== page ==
TAG | Tulum
Crossing into Mexico was one of the stranger borders, since you leave Guatemalan customs in La Mesilla and then need to take a taxi 3 km to Ciudad Cuauhtemoc to officially enter Mexico; which country are you in for those 3 kms? No man’s land I guess. I went from the border town another 3 hrs to San Cristobal de Las Casas, a fairytale colonial city that actually made me think I was in Disneyland a couple of times. It’s located in Chiapas, a state full of mountains, ecotourism, Mayan history and an unexpectedly cool climate. The backdrop of the cobblestone downtown is Cerro de la Santa Cruz, a small mountain with steps leading all the way to the top where you can find a church with the most beautiful view of the city, and the biggest, more patriotic Mexican Flag you could ever imagine. There are 31 states in Mexico, and it’s a huge country, but funnily enough its often not included in talk of North America or Central America, so it’s just kind of in its own league. Respectfully so, though, since just the state of Chiapas has over 100 languages spoken by all the different indigenous groups, a testament to the countries rich and complicated culture. Nothing was really that different for the first couple of hours driving into Mexico, but it slowly became obvious I was somewhere new when the roads stayed consistently safe, American tourists were numerous, people didn’t speak just Spanish (usually English or some indigenous dialect), and I saw a Wal-Mart supercenter in the middle of the countryside. I also thought it was awesome that there are actual places in Mexico called Tabasco, Jalisco, and Tequila, and that stray chihuahua’s replaced the non-descript, middle-sized dogs I had gotten accustomed to.
I couchsurfed some more in Guatemala and Mexico and the host I had in San Cristobal de las Casas was a young guy who worked for the Ministry of tourism, lived right downtown, and ran a bar on the main nightlife street with friends of his. He was such an awesome host, and as it turns out, we ended up having a mutual friend in Oregon since he went on a Rotary exchange in highschool to Eugene and met Clare, my former Semester at Sea (fall 2006) classmate Ryan’s girlfriend who I stay with when visiting Oregon. Small world.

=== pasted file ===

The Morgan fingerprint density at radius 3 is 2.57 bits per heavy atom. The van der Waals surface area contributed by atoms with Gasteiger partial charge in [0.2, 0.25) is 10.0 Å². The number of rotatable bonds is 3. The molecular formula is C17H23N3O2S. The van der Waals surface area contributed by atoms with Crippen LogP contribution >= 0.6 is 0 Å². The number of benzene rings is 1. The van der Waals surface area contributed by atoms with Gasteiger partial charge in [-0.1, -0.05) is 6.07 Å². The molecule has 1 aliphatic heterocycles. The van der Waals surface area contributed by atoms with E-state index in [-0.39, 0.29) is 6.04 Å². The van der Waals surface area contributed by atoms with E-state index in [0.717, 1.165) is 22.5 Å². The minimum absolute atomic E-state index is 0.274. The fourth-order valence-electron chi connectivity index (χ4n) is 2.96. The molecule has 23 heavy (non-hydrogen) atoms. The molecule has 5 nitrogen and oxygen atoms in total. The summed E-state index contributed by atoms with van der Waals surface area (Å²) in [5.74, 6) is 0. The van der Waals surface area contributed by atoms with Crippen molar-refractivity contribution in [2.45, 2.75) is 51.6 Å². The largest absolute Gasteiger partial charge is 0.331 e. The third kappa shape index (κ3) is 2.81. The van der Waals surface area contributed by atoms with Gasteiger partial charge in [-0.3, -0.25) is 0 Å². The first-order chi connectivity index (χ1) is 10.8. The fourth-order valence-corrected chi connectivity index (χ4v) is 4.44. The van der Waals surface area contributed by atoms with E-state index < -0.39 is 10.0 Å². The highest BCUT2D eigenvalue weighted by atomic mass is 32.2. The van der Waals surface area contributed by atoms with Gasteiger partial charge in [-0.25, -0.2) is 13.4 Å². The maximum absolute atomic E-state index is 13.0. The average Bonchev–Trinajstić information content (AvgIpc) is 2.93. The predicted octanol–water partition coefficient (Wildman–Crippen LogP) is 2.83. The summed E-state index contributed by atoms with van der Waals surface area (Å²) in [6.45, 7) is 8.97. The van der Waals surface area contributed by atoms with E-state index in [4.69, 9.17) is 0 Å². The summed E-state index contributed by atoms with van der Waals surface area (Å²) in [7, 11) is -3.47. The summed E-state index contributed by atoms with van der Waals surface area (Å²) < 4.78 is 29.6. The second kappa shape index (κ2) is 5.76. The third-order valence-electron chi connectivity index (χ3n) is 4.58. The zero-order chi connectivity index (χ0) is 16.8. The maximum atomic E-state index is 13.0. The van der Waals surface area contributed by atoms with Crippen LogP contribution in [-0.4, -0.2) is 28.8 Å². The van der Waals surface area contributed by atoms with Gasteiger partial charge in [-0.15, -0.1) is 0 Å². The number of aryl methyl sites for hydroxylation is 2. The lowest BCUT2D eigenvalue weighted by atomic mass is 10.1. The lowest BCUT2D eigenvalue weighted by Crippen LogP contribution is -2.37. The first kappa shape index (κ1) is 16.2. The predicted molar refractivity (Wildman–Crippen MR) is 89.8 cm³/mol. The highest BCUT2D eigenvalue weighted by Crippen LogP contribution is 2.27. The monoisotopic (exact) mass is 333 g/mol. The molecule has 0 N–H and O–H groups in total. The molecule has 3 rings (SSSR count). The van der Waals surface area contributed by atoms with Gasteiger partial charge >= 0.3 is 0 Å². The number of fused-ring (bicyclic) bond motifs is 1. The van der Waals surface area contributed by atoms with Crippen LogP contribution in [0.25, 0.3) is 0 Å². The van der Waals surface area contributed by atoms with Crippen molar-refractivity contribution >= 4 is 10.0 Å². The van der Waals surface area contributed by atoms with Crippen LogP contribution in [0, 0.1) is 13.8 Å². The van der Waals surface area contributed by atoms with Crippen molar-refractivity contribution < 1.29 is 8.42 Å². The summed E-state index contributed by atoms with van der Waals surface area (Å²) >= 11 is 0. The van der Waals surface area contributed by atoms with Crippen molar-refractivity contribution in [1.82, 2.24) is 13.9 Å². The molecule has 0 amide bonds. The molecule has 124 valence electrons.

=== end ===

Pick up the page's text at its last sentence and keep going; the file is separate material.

I didn’t spent much time in Chiapas since I was mostly taking the huge detour inland to see Palenque before making my way back to the Caribbean coast. I crossed back into Belize before going north again, through Chotumel and straight into Tulum, a big backpackers. There’s a beautiful coast line there, speckled sparcely with resorts, a mayan site, and lots of cenotes. I stayed at the Weary Traveler hostel, which was cheap and included a mediocre breakfast, but offered a stiff atmosphere and an overly complicated way of managing its guests – if you’re there soon, I highly suggest taking a bus or a cab out to the coast and paying $5 to sleep in a hammock on the beach.
I spent a few days in Playa del Carmen and Cozumel, both overridden with middle aged or retired cruise ship passengers, mostly Americans or Quebecois Canadians. They all port off just for a day, with the assumed goal of shopping til they drop, buying all sorts of Mexican souvenirs, cheap alcohol, and overpriced jewelry. It was fun to hear all the Spanglish exchanges, since every tourist just knew a little Spanish, and most of the vendors knew enough English, but together they spoke thi hilarious Spanglish to negotiate just the right price.
I ended my trip in Mexico in resort-filled Cancun. Ending a two month backpacking trip in central America there was a little ironic, very expensive, but totally practical for flight purposes. I was spoiled by being put up in an all-inclusive resort for 2 nights, a strange thing to do alone but almost even more luxurious that way, and spent most of my time writing, drinking specialty coffees with Kahlua, and swimming in the ocean or the pool, depending on how salty I wanted to be. It was a prefect middle point between Central America and Miami, where I flew to after leaving, slowly readjusting me to American culture, more spoken English, and the gradual drop in temperature and loss of sunlight hours I felt while heading North.